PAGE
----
4. The interface allows implementations to extend the set of recognized encodings beyond those registered with IANA in a way that permits those additional implementation known encodings to have associated aliases (e.g., the implementation could use negative values for additional text_encoding::id enumerators; RFC 3808 states only positive values will be used).  However, similar extension is not possible for user code (User code can construct instances of text_encoding with unrecognized names, but cannot establish alias sets for them).  This means polyfill will not be possible.  Is this ok?
    5. The interface does not provide indication of an unrecognized encoding name other than by querying the mib() member to see if the name was mapped to other (in which case, it could still correspond to an encoding known to the implementation that is not registered with IANA).  This is intentional since the application has no other mechanism for validating names and support for unknown names is an explicit design goal.  Is this ok?
    6. Equality is defined partially, but not solely, in terms of text_encoding::id such that the following expression all evaluate as indicated (where Foo, Bar, cz123, and CZ-12.3 are all unrecognized encoding names):
        text_encoding("US-ASCII") == text_encoding("ISO646-US") // True because .mib() returns the same value for each.
        text_encoding("Foo")      == text_encoding("Bar")       // False despite .mib() returning the same value (id::other) for each.
        text_encoding("cz123")    == text_encoding("CZ-12.3")   // True because the names match (cas-insensitive ignoring '-' and '.') despite .mib() returning id::other for each.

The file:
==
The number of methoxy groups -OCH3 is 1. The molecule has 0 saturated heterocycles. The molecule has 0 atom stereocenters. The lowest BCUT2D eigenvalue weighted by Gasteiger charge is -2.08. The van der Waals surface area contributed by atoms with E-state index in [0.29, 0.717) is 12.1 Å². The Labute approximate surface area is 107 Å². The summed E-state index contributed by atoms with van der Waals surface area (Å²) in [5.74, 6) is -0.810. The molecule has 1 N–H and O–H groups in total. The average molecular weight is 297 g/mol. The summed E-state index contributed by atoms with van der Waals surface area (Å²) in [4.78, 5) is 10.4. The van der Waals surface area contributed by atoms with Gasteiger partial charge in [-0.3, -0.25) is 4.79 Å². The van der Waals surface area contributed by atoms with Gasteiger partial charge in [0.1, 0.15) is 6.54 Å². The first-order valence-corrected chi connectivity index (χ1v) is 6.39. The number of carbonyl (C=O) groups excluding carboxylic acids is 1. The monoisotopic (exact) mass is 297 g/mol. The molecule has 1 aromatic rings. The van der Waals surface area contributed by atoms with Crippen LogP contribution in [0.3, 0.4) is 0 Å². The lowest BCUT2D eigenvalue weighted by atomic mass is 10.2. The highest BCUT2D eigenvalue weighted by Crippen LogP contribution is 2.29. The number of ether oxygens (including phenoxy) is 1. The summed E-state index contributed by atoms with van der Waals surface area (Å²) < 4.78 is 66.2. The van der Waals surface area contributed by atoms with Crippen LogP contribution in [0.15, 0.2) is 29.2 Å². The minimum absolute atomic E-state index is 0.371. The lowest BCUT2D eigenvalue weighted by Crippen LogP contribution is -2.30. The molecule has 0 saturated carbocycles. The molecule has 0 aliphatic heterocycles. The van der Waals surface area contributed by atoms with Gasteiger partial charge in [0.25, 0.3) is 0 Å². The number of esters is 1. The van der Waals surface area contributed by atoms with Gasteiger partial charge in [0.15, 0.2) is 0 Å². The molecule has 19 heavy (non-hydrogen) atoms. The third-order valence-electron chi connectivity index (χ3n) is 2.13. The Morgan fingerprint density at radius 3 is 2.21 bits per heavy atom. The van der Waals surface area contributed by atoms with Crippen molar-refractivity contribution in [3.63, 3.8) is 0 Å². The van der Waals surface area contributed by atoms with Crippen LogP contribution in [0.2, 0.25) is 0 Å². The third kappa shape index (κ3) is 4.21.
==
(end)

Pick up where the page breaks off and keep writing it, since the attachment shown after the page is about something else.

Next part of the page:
Is this ok?
    7. Is the ability to compare a text_encoding object directly with an ID desirable?
        text_encoding("US-ASCII") == text_encoding::id::ASCII
      as opposed to requiring:
        text_encoding("US-ASCII").mib() == text_encoding::id::ASCII
    8. Is the name comparison algorithm denoted by COMP_NAME() acceptable?  This algorithm corresponds to Unicode UTS#22 which notes that it results in ambiguities for some of the IANA registered names.
    9. Are the preconditions for the text_encoding constructors acceptable?
  3. Name sources:
    1. Is dependence solely on the IANA registry acceptable?  Some concerns were noted in the various mailing list discussions.  ICU's Converter Explorer provides convenient means to browse encodings known to ICU that are not registered with IANA (Make sure "IANA" is selected along with other desired sources, then look for rows that have no entry in the IANA column).
  4. References:
    1. This is more of a question for LWG.  The IANA registry is not versioned, but does contain a last updated time stamp.  No stability guarantees are provided, nor is there an obvious way to access older revisions of the registry.  Is a reference ok?  Or do we need to include the contents in the standard?  The IANA registry had not been updated for many years until just a month ago when "UTF-7-IMAP" was added.

Tom.